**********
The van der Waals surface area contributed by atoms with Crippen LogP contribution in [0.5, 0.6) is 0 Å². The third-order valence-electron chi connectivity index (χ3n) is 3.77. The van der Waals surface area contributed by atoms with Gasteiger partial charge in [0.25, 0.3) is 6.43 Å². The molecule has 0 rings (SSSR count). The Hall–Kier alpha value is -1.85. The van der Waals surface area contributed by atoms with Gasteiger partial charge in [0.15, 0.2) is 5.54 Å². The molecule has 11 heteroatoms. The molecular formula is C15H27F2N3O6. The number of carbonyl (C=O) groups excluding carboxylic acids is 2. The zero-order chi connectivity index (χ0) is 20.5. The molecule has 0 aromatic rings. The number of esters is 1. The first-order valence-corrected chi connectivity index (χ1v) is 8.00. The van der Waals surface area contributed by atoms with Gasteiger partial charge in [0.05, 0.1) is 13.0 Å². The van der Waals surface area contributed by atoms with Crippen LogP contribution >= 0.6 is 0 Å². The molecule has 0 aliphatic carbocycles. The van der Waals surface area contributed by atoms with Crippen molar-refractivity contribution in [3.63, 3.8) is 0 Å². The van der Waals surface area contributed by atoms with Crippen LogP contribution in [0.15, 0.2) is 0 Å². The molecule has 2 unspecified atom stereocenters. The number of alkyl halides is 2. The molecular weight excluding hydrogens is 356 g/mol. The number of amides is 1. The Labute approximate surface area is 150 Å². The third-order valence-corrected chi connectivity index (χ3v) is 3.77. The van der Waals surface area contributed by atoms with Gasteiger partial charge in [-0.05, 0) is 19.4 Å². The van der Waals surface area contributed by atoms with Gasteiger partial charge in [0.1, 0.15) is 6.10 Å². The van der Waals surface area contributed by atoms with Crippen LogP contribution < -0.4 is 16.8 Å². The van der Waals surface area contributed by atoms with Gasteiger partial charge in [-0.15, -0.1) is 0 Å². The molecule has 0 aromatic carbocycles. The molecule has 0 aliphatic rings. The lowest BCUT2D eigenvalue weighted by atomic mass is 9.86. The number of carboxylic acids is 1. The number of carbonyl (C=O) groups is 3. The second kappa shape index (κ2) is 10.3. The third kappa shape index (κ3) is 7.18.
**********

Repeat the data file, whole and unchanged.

The van der Waals surface area contributed by atoms with Crippen LogP contribution in [0.5, 0.6) is 0 Å². The third-order valence-electron chi connectivity index (χ3n) is 3.77. The van der Waals surface area contributed by atoms with Gasteiger partial charge in [0.25, 0.3) is 6.43 Å². The molecule has 0 rings (SSSR count). The Hall–Kier alpha value is -1.85. The van der Waals surface area contributed by atoms with Gasteiger partial charge in [0.15, 0.2) is 5.54 Å². The molecule has 11 heteroatoms. The molecular formula is C15H27F2N3O6. The number of carbonyl (C=O) groups excluding carboxylic acids is 2. The zero-order chi connectivity index (χ0) is 20.5. The molecule has 0 aromatic rings. The number of esters is 1. The first-order valence-corrected chi connectivity index (χ1v) is 8.00. The van der Waals surface area contributed by atoms with Gasteiger partial charge in [0.05, 0.1) is 13.0 Å². The van der Waals surface area contributed by atoms with Crippen LogP contribution >= 0.6 is 0 Å². The molecule has 0 aliphatic carbocycles. The van der Waals surface area contributed by atoms with Crippen molar-refractivity contribution in [3.63, 3.8) is 0 Å². The van der Waals surface area contributed by atoms with Crippen LogP contribution in [0.15, 0.2) is 0 Å². The molecule has 2 unspecified atom stereocenters. The number of alkyl halides is 2. The molecular weight excluding hydrogens is 356 g/mol. The number of amides is 1. The Labute approximate surface area is 150 Å². The third-order valence-corrected chi connectivity index (χ3v) is 3.77. The van der Waals surface area contributed by atoms with Gasteiger partial charge in [-0.05, 0) is 19.4 Å². The van der Waals surface area contributed by atoms with Gasteiger partial charge in [0.1, 0.15) is 6.10 Å². The van der Waals surface area contributed by atoms with Crippen LogP contribution < -0.4 is 16.8 Å². The van der Waals surface area contributed by atoms with Gasteiger partial charge in [-0.15, -0.1) is 0 Å². The molecule has 0 aromatic carbocycles. The molecule has 0 aliphatic rings. The lowest BCUT2D eigenvalue weighted by atomic mass is 9.86. The number of carboxylic acids is 1. The number of carbonyl (C=O) groups is 3. The second kappa shape index (κ2) is 10.3. The third kappa shape index (κ3) is 7.18.